FC What do you think is the main lesson concerning “women in union leadership”? What is of interest about your time as a woman in the UAW?

WT I’ve often been in the position of being the first woman to do this and first woman to do that. I have felt I had to do a lot more and be a lot competent and a lot more active to get to the same place as a man. I’ve been frustrated by what I felt was a lack of credibility because I was a woman. But I have been able to overcome that. It has changed people’s attitudes about what women can do. Clearly this has had an impact, as it has opened the door for other women to come forward.

FC Why is the rank-and-file activism of women important for the union as a whole?

WT There are particular problems that face women and if we join together in a women’s committee to fight around those issues then that encourages women to become more involved. But also they can clearly play a leadership role that helps everybody. If the women’s committee fights for an issue in the plant and wins it because they stick together as a group, then that implies that any group of workers that sticks together and fights for an issue can win also. There are a lot of issues in the plant with management as far as working conditions and inhumane treatment and these are issues that the workforce wants the union to deal with. The UAW has de-emphasized the fight for working conditions in favor of the fight for wages and benefits. When I went into the plant in the 70s there was a lot of discontent with the way the union functioned internally. The idea of coming forward and changing becomes important for the entire membership. Like for instance when I came here and they told me group grievances were illegal. This was not true, so I ignored that and instituted it and was successful in getting management to respond.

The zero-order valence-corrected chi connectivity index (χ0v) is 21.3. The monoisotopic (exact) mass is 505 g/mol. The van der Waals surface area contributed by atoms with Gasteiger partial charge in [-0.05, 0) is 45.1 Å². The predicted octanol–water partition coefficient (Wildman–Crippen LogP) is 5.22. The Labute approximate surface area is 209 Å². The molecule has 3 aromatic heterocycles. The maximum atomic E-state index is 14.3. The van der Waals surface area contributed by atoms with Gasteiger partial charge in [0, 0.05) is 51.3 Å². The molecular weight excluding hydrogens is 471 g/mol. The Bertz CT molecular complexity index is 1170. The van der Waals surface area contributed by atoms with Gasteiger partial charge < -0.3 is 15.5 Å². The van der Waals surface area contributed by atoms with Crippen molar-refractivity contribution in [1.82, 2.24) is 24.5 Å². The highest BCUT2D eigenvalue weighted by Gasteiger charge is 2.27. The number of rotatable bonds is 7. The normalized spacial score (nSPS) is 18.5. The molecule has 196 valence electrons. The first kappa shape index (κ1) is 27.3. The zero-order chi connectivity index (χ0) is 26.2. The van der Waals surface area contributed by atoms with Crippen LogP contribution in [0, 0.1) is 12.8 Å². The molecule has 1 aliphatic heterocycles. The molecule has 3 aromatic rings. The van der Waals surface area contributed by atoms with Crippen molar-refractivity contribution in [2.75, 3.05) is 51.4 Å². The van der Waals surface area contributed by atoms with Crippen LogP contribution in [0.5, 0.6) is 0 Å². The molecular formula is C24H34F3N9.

FC Finally, is there something you did that surprised you, that you never imagined you’d be able to do before?

WT Oh - the whole thing! I never imagined myself to be working in an auto plant. I never thought I’d be able to perform the physical labor I was able to perform. Also, I felt like I learned to write, through writing newsletters for the plant. I was a shy and quiet person. But my feelings about injustice brought me out.

I suppose I didn’t see myself as being able to be successful in winning elected positions, and it taught me that when it comes to beliefs and ideas, people do take them seriously. People do recognize when someone stands up for what they believe in and for what they think is important. People want leaders who are consistent and straight up. It’s encouraging that you can strive to be that way and people will see that as being positive.